A group of volunteers helps to preserve the former home of former U.S. Supreme Court Justice Sandra Day O’Connor by slinging some mud on the original adobe blocks. Hannah Gaber/azcentral.com
It is not a misstatement to say the O’Connor House is the antithesis of mudslinging.
Retired Supreme Court Justice Sandra Day O’Connor’s former residence was moved to Tempe’s portion of Papago Park in 2009 to be a center of civil discourse on matters of public policy. It has hosted bipartisan legislative dinners and various speakers, all in the spirit of trying to air civic issues without descending into name calling.
But on Friday, the 1950s-era adobe house was the epitome of mudslinging.
A small cadre of volunteers busily slapped paint brushes full of mud onto the home’s adobe bricks. Civility was not necessarily top of mind: The left side of Janie Ellis’ face was caked in mud, courtesy of a splatter from longtime friend and former Tempe Mayor Hugh Hallman. His right arm and shoulder showed the gritty evidence of Ellis’ return slap.
Mudslinging, as it turns out, is not for the faint of heart. Nor the clean of wardrobe.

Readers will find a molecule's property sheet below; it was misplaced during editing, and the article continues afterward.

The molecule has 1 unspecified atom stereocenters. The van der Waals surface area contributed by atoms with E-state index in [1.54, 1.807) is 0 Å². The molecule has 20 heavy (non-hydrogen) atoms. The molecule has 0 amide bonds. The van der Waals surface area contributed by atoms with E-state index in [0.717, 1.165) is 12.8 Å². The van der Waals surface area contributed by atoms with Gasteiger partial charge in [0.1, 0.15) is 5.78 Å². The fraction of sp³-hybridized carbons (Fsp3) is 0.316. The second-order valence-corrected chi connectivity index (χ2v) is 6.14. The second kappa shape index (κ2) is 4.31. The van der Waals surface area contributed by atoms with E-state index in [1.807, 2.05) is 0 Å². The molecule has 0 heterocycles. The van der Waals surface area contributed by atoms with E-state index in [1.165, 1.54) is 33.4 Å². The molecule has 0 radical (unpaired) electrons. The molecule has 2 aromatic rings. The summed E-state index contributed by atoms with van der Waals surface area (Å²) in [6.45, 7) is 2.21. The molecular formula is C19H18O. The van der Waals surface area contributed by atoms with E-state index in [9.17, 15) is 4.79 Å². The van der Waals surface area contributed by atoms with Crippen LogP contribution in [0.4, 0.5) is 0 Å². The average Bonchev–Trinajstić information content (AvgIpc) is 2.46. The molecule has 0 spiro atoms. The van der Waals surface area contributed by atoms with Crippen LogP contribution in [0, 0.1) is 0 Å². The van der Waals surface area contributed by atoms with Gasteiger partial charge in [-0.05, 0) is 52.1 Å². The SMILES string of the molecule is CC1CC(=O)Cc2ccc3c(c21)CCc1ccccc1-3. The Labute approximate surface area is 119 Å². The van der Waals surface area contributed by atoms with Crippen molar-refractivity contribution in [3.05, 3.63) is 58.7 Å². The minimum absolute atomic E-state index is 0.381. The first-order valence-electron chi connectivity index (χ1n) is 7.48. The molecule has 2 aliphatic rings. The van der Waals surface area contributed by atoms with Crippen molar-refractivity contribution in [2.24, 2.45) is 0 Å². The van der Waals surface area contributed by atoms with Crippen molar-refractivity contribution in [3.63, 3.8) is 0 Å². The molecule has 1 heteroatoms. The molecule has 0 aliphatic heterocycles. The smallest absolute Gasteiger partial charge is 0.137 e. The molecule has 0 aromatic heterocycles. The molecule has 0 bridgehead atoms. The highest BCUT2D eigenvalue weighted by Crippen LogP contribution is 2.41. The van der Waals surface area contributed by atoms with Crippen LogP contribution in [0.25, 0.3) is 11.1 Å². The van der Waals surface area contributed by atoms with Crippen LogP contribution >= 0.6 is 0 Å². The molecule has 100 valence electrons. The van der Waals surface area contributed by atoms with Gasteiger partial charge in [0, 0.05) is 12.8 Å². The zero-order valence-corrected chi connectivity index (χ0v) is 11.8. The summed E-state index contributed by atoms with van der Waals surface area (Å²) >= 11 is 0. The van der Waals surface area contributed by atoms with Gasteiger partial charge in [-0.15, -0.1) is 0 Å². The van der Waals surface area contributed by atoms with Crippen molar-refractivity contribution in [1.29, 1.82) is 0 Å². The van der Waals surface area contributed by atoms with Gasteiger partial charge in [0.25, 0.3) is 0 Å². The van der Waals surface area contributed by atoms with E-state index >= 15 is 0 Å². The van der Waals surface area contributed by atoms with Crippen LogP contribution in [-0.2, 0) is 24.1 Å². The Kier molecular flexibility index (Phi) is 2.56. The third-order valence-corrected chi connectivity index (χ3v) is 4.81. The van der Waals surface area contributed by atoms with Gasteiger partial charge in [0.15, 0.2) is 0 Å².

The dirt on mudslinging
Ellis is a mudslinging pro: She grew up in an adobe home where she learned the ins and outs of a process that is alternatively called milk washing. Ellis gives it its more technical name: mud slipping, or using mud to provide a protective layer for the 60-year-old bricks.
The mud is followed with a coating of non-fat milk to seal the finish and prevent the bricks from giving off a dusty residue. Why non-fat milk? It doesn’t stink so much as milk with fat as it dries and soaks into the bricks, Ellis said.
Ellis supervised Friday’s mudslinging, digging up dirt from her Scottsdale residence and hauling it to the O’Connor House to make the paste that will protect the house’s exterior from erosion.
For her, the work is a labor of love. Her father, George Ellis, made the bricks that John and Sandra O’Connor used to build their home.
She only learned that decades later, when Hallman, then the Tempe mayor, tapped her adobe expertise to help with the house’s relocation from Paradise Valley to the Tempe site. Justice O’Connor mentioned the brick maker and connected the name with Ellis when she introduced herself.
Since then, she’s tended to the O’Connor House as if it were her own. In fact, she said, she takes better care of the house than her own home. That’s why she is the premier mudslinger and leads the periodic refreshes of the historic adobe home. The next session is dependent on the weather: If there’s a lot of rain, mudslinging will happen sooner rather than later. The last one happened five or so years ago.
The irony of the house getting hit with mud while hosting civility events is not lost on supporters like Ellis and Hallman.
“We sling our mud literally, while others do it figuratively,” Hallman joked, as he washed mud off his arms at the end of Friday’s session
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